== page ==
Concepts: Regression analysis, Logistic regression, Linear regression, Epidemiology, Econometrics, Ion, Generalized linear model, Statistical inference

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Various bone abnormalities, including osteoporosis, have been associated with chronic arsenic and cadmium exposure in experimental animal models, but information regarding the bone pathology of wild population of small mammals breeding in contaminated environment is limited. This present study was conducted to comparatively assess the prevalence and pattern of skeletal abnormalities in free ranging snowshoe hares inhabiting an area heavily contaminated by arsenic and other trace metals, near the vicinity of the abandoned Giant mine, and in a reference location approximately 20km from the city of Yellowknife, Northwest Territories, Canada. The femur and vertebrae of snowshoe hares from the mine area and reference location were subjected to bone densitometry examination and biomechanical testing using dual energy X-ray absorptiometry (DXA) and 3-point bending test. t-test results indicated that femoral densitometry parameters such as bone mineral density (BMD) (p=0.5), bone mineral content (BMC) (p=0.675), bone area (BA) (p=0.978) and tissue area (TA) (p=0.549) were not significantly different between locations. All densitometry parameters of the vertebrae (BMD, BA and TA) differed between locations (p<0.05), except for BMC (p=0.951) which showed no significant difference between the two locations. Vertebrae from the mine area also showed relatively lower BA and TA compared to the reference location. A constellation of skeletal abnormalities were also observed along the axial and appendicular bones respectively. Specifically, growth defects, osteoporosis, cortical fractures, sclerosis, and cyst like changes were commonly observed in the femurs and vertebrae of hares from both locations. With respect to biomechanical properties, only bone stiffness and peak load tended to be relatively reduced in specimens from the mine area, whereas work to failure was notably increased in specimens from the reference site compared to those from the mine area. Taken together, the results of this preliminary study suggest that chronic concomitant exposure to arsenic and cadmium may be involved in the etiology of various bone abnormalities, including osteoporosis in wild population of snowshoe hares from the Yellowknife area. The result presented in this study represent the first evaluation of osteological effects in free-ranging furbearers (snowshoe hares) diagnosed with arsenicosis, and concomitantly exposed to environmental levels of cadmium.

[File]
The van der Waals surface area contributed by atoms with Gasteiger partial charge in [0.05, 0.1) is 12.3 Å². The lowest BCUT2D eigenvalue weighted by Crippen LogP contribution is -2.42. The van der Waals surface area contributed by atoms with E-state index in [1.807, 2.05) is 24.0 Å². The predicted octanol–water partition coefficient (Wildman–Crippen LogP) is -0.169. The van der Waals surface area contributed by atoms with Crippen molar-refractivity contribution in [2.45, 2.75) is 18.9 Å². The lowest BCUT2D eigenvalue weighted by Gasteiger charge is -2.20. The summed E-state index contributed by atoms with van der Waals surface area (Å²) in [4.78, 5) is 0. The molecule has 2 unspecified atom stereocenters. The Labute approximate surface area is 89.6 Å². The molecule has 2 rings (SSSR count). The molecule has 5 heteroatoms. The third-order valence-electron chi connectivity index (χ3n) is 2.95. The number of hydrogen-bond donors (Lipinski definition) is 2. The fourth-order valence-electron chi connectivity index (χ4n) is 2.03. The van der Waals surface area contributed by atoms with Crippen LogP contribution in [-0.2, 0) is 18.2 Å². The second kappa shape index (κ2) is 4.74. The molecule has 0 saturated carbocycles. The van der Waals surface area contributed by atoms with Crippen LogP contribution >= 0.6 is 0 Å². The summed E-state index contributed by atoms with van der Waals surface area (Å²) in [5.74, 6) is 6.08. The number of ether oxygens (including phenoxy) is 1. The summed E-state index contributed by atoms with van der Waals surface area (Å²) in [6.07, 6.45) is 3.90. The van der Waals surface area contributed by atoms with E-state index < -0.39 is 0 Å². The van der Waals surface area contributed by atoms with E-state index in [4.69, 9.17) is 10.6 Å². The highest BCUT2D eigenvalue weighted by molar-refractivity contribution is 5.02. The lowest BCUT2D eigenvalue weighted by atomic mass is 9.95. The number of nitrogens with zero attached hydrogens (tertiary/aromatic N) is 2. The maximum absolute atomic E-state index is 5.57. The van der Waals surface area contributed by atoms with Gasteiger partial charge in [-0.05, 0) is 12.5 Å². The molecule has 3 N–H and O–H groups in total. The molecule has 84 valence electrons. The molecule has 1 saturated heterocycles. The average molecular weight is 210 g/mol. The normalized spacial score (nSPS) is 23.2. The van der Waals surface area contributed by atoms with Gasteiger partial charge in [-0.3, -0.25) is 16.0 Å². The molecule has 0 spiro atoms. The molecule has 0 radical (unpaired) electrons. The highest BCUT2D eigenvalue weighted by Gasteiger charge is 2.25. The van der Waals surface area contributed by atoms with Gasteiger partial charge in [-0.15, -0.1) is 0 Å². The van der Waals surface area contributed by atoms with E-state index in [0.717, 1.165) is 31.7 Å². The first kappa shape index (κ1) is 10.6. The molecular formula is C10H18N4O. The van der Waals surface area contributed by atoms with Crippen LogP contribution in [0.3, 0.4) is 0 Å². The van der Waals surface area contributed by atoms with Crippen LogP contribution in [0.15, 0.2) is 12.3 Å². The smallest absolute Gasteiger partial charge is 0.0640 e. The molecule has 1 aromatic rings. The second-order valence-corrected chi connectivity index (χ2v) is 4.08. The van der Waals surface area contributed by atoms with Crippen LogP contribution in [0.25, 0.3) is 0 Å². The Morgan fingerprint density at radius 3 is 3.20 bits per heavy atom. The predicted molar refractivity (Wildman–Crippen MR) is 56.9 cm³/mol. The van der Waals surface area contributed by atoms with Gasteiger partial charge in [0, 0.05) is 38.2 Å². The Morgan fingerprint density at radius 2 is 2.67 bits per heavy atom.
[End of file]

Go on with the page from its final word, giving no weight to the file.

Concepts: Osteoporosis, Bone, Dual energy X-ray absorptiometry, Osteopenia, Hare, Leporidae, Snowshoe Hare, Yellowknife